Over time, I have tried and found several methods that are helpful to pull me out of a rut. If you experience ruts too, whether as a working professional, a writer, a blogger, a student or other work, you will find these useful. Here are 12 of my personal tips to get out of ruts:

1. Work on the small tasks.

When you are in a rut, tackle it by starting small. Clear away your smaller tasks which have been piling up. Reply to your emails, organize your documents, declutter your work space, and reply to private messages.

Whenever I finish doing that, I generate a positive momentum which I bring forward to my work.

2. Take a break from your work desk.

Get yourself away from your desk and go take a walk. Go to the washroom, walk around the office, go out and get a snack.

Your mind is too bogged down and needs some airing. Sometimes I get new ideas right after I walk away from my computer.

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3. Upgrade yourself

Take the down time to upgrade yourself. Go to a seminar. Read up on new materials (#7). Pick up a new language. Or any of the 42 ways here to improve yourself.

The modern computer uses different typefaces because Steve Jobs dropped in on a calligraphy class back in college. How’s that for inspiration?

4. Talk to a friend.

Talk to someone and get your mind off work for a while.

Talk about anything, from casual chatting to a deep conversation about something you really care about. You will be surprised at how the short encounter can be rejuvenating in its own way.

5. Forget about trying to be perfect.

If you are in a rut, the last thing you want to do is step on your own toes with perfectionist tendencies.

Just start small. Do what you can, at your own pace. Let yourself make mistakes.

Soon, a little trickle of inspiration will come. And then it’ll build up with more trickles. Before you know it, you have a whole stream of ideas.

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6. Paint a vision to work towards.

If you are continuously getting in a rut with your work, maybe there’s no vision inspiring you to move forward.

Think about why you are doing this, and what you are doing it for. What is the end vision in mind?

Make it as vivid as possible. Make sure it’s a vision that inspires you and use that to trigger you to action.

7. Read a book (or blog).

The things we read are like food to our brain. If you are out of ideas, it’s time to feed your brain with great materials.

Here’s a list of 40 books you can start off with. Stock your browser with only the feeds of high quality blogs, such as Lifehack.org, DumbLittleMan, Seth Godin’s Blog, Tim Ferris’ Blog, Zen Habits or The Personal Excellence Blog.

Check out the best selling books; those are generally packed with great wisdom.

8. Have a quick nap.

If you are at home, take a quick nap for about 20-30 minutes. This clears up your mind and gives you a quick boost. Nothing quite like starting off on a fresh start after catching up on sleep.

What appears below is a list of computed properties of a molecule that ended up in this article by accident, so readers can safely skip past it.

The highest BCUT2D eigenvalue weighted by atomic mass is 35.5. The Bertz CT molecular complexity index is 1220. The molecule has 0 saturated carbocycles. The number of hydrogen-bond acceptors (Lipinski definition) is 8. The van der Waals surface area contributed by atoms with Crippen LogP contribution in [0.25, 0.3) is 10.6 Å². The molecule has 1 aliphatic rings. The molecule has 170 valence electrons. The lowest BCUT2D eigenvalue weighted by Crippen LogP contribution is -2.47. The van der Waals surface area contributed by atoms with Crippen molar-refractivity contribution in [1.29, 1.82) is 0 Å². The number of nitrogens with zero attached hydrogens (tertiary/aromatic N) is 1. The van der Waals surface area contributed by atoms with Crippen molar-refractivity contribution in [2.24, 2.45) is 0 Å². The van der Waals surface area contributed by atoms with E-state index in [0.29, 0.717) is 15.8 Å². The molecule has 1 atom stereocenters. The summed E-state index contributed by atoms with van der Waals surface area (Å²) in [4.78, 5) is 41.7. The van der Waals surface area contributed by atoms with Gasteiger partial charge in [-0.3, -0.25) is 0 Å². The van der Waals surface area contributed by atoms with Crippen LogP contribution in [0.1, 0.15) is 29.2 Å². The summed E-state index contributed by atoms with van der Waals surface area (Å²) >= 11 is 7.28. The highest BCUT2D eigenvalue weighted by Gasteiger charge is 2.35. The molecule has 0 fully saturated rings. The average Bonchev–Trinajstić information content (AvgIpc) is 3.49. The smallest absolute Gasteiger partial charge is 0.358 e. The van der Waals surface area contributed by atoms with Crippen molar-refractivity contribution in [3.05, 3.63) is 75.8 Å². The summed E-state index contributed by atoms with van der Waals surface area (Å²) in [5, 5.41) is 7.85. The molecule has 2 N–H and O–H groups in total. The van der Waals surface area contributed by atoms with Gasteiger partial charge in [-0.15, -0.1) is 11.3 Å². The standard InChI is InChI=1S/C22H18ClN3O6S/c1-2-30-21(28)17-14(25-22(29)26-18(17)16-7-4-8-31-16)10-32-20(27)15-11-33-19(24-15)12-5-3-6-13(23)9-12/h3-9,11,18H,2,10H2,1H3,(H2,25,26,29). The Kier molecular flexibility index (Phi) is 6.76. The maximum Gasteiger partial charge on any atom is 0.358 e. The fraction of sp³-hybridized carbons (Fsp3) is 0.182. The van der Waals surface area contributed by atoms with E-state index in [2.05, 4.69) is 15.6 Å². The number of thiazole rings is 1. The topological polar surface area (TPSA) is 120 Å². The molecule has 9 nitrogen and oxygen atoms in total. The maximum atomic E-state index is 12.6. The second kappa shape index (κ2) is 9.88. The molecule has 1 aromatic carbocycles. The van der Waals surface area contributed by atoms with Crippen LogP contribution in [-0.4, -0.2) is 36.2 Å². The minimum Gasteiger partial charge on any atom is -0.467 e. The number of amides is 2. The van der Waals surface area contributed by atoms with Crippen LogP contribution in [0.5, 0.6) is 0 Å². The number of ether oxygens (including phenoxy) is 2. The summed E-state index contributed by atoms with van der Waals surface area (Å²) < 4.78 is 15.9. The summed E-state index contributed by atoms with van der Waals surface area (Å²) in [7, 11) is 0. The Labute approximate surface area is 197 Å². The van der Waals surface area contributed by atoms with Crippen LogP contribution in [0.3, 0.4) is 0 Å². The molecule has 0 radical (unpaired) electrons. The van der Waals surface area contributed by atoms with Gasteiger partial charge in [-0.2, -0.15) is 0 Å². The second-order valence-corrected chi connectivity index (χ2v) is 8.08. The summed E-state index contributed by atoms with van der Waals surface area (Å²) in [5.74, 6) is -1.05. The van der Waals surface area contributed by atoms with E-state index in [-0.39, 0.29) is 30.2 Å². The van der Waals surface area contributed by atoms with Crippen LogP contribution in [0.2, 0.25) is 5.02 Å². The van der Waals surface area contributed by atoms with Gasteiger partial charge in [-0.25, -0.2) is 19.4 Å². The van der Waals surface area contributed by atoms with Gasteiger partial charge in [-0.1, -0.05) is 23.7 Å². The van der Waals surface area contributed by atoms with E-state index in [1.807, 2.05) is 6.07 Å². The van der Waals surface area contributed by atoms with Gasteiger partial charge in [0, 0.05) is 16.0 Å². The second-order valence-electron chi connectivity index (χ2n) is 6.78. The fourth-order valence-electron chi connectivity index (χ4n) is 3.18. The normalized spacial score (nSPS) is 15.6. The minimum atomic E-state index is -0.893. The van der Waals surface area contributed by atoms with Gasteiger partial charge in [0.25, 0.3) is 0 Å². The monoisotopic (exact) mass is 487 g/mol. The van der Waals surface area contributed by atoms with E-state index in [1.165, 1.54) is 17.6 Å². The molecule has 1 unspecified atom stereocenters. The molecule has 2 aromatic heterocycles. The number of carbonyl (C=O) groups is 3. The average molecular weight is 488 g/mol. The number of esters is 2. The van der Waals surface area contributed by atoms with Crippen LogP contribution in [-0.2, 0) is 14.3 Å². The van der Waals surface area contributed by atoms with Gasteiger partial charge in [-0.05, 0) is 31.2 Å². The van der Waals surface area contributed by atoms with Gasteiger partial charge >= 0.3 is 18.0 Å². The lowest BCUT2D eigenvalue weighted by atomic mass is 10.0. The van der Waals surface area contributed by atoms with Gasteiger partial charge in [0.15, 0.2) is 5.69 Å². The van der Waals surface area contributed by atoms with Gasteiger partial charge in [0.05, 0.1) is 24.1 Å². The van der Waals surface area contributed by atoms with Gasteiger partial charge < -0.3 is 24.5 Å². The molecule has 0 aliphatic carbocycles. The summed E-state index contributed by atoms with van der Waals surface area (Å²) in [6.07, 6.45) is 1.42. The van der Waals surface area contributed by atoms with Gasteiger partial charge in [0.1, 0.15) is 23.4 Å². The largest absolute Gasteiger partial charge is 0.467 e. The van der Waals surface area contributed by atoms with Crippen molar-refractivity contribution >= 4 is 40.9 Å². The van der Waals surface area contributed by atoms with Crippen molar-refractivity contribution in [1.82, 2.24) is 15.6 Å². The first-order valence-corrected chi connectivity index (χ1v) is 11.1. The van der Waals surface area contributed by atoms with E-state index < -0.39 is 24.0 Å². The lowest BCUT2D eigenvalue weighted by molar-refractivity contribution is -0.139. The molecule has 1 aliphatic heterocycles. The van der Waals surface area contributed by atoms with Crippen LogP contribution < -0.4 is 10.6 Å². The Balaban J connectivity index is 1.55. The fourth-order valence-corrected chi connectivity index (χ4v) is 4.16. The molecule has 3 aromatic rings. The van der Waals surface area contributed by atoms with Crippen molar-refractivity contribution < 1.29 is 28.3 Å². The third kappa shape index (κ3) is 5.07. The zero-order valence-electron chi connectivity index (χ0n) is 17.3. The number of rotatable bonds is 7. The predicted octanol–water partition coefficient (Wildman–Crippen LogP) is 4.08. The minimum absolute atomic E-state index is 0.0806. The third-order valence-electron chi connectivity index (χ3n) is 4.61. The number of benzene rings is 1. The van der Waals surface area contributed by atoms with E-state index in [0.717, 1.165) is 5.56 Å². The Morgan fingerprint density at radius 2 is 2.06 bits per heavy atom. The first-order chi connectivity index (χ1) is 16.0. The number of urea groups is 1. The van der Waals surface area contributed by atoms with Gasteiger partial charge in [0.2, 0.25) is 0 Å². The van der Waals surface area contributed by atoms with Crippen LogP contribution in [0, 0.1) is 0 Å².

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9. Remember why you are doing this.

Sometimes we lose sight of why we do what we do, and after a while we become jaded. A quick refresher on why you even started on this project will help.

What were you thinking when you thought of doing this? Retrace your thoughts back to that moment. Recall why you are doing this. Then reconnect with your muse.

10. Find some competition.

Nothing quite like healthy competition to spur us forward. If you are out of ideas, then check up on what people are doing in your space.

Colleagues at work, competitors in the industry, competitors’ products and websites, networking conventions.. you get the drill.

11. Go exercise.

Since you are not making headway at work, might as well spend the time shaping yourself up.

Sometimes we work so much that we neglect our health and fitness. Go jog, swim, cycle, whichever exercise you prefer.

As you improve your physical health, your mental health will improve, too. The different facets of ourselves are all interlinked.

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Here’re 15 Tips to Restart the Exercise Habit (and How to Keep It).

12. Take a good break.

Ruts are usually signs that you have been working too long and too hard. It’s time to get a break.

Beyond the quick tips above, arrange for a 1-day or 2-days of break from your work. Don’t check your (work) emails or do anything work-related. Relax and do your favorite activities. You will return to your work recharged and ready to start.

Contrary to popular belief, the world will not end from taking a break from your work. In fact, you will be much more ready to make an impact after proper rest. My best ideas and inspiration always hit me whenever I’m away from my work.

Take a look at this to learn the importance of rest: The Importance of Scheduling Downtime

More Resources About Getting out of a Rut

Featured photo credit: Joshua Earle via unsplash.com